After having raised the issue of whether the clubby and secretive collegiums system actually preserves the independence of the judiciary former Supreme Court judge, Justice Markandey Katju, has now trained his guns on India’s antiquated contempt of court law. He has made the valid point, in this newspaper, that judicial supremacy cannot be based on the law of kings in a democracy. Is interference or disruption of the due course of judicial proceedings or the administration of justice contempt of court? Or, does criticism of a judgment or a judge constitute sufficient ground for invocation of the dreaded law?
While it ought to be the former in India it’s often understood as the latter, as the contempt law has been employed when judges were made targets of personal attacks or to silence criticism of judgments. But criticising a judge or a judgment perceived to be flawed cannot be seen to be an illegitimate act that scandalises the court or seriously undermines public confidence in the administration of justice. In the UK and US, where both civil and criminal contempt laws are in operation, substantial amendments have constrained the powers of judges who might otherwise have acted to vindicate their authority, pomp and majesty which are anathema to a democratic institution.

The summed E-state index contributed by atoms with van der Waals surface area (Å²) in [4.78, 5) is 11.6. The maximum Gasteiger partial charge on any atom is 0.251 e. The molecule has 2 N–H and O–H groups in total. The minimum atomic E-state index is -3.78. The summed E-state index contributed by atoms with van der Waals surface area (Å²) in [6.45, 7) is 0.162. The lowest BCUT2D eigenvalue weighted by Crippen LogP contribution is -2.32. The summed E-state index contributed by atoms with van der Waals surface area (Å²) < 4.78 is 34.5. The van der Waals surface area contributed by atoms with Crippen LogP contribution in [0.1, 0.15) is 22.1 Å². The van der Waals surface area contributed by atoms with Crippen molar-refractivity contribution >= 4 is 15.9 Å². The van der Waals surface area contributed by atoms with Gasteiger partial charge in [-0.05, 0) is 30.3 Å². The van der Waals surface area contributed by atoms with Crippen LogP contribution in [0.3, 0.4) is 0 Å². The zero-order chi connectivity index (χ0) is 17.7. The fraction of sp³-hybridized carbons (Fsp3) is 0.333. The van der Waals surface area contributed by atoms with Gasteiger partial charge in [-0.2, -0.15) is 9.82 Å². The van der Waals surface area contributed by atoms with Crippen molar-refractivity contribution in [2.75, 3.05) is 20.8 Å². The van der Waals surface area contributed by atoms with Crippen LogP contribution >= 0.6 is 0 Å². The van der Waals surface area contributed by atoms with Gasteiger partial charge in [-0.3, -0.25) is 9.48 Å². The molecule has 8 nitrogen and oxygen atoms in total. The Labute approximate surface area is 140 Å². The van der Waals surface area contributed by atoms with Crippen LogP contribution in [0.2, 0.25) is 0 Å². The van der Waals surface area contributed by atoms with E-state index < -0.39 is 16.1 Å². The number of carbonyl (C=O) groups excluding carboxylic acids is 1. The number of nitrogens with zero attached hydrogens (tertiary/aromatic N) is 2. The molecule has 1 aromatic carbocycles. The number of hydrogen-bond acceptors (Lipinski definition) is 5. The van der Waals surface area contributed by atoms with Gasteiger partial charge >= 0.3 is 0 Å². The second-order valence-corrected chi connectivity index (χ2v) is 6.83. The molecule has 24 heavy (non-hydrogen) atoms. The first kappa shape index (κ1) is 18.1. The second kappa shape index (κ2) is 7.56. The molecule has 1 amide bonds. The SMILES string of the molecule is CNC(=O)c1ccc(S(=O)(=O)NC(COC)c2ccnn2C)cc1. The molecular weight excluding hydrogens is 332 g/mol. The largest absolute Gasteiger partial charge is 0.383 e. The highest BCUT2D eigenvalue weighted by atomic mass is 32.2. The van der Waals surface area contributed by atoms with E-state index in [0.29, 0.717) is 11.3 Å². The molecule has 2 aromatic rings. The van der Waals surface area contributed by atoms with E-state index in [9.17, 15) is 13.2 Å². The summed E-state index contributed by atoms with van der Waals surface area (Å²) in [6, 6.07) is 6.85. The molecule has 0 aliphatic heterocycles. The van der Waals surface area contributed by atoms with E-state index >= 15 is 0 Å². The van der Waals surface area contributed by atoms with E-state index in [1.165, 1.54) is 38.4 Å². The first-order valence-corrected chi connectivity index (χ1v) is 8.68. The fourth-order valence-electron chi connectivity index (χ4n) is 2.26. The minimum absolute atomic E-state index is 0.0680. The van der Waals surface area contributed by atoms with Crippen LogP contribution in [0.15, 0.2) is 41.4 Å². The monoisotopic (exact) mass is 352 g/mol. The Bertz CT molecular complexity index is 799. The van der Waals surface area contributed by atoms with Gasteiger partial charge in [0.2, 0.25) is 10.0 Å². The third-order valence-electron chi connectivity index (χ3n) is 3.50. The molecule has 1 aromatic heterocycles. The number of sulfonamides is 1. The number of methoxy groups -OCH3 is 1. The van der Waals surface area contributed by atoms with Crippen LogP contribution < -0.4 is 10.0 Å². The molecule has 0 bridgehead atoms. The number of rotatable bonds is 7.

The Indian contempt Act of 1971 has evolved over time to incorporate amendments that delineated what does not constitute contempt and framed rules to regulate contempt proceedings, yet inconsistencies remain. In 2006, an important amendment to the 1971 Act provided for truth as a valid defence in contempt proceedings, especially because the law was considered a threat to the fundamental rights to personal liberty and freedom of expression. Not just the doctrine of truth but public interest must be the cornerstones on which the law must be based. The judiciary, executive and legislature must ensure there are enough safeguards against arbitrary exercise of the power for contempt of court.
DISCLAIMER : Views expressed above are the author’s own.